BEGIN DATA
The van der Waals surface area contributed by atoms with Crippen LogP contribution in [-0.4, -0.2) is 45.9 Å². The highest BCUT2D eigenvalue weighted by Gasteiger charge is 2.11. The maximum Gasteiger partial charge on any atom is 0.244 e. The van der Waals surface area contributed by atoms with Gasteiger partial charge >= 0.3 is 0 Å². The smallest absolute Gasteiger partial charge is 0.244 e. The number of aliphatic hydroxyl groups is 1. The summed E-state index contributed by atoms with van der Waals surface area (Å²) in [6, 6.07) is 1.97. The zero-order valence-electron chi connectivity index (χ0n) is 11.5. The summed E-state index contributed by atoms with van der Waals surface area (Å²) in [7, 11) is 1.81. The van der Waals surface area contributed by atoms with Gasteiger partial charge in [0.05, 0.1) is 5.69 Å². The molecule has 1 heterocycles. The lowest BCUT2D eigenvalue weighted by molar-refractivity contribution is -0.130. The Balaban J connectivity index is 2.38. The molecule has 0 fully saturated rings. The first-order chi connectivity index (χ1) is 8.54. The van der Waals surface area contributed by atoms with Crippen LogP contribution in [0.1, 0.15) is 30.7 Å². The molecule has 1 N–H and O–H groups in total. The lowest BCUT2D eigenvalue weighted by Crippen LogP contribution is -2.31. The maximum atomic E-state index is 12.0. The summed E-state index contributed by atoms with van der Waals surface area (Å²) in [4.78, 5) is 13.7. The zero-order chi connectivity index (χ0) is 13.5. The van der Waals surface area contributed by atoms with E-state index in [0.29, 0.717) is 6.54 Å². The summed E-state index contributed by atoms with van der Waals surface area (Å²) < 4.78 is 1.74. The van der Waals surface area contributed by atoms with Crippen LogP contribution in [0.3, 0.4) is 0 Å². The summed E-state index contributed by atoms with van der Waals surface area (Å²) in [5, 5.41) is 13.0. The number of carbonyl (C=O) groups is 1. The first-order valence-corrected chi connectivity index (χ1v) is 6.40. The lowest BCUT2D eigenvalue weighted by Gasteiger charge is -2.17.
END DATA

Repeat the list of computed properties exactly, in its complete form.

The van der Waals surface area contributed by atoms with Crippen LogP contribution in [-0.4, -0.2) is 45.9 Å². The highest BCUT2D eigenvalue weighted by Gasteiger charge is 2.11. The maximum Gasteiger partial charge on any atom is 0.244 e. The van der Waals surface area contributed by atoms with Gasteiger partial charge >= 0.3 is 0 Å². The smallest absolute Gasteiger partial charge is 0.244 e. The number of aliphatic hydroxyl groups is 1. The summed E-state index contributed by atoms with van der Waals surface area (Å²) in [6, 6.07) is 1.97. The zero-order valence-electron chi connectivity index (χ0n) is 11.5. The summed E-state index contributed by atoms with van der Waals surface area (Å²) in [7, 11) is 1.81. The van der Waals surface area contributed by atoms with Gasteiger partial charge in [0.05, 0.1) is 5.69 Å². The molecule has 1 heterocycles. The lowest BCUT2D eigenvalue weighted by molar-refractivity contribution is -0.130. The Balaban J connectivity index is 2.38. The molecule has 0 fully saturated rings. The first-order chi connectivity index (χ1) is 8.54. The van der Waals surface area contributed by atoms with Crippen LogP contribution in [0.1, 0.15) is 30.7 Å². The molecule has 1 N–H and O–H groups in total. The lowest BCUT2D eigenvalue weighted by Crippen LogP contribution is -2.31. The maximum atomic E-state index is 12.0. The summed E-state index contributed by atoms with van der Waals surface area (Å²) in [4.78, 5) is 13.7. The zero-order chi connectivity index (χ0) is 13.5. The van der Waals surface area contributed by atoms with E-state index in [0.29, 0.717) is 6.54 Å². The summed E-state index contributed by atoms with van der Waals surface area (Å²) < 4.78 is 1.74. The van der Waals surface area contributed by atoms with Crippen LogP contribution in [0.3, 0.4) is 0 Å². The summed E-state index contributed by atoms with van der Waals surface area (Å²) in [5, 5.41) is 13.0. The number of carbonyl (C=O) groups is 1. The first-order valence-corrected chi connectivity index (χ1v) is 6.40. The lowest BCUT2D eigenvalue weighted by Gasteiger charge is -2.17.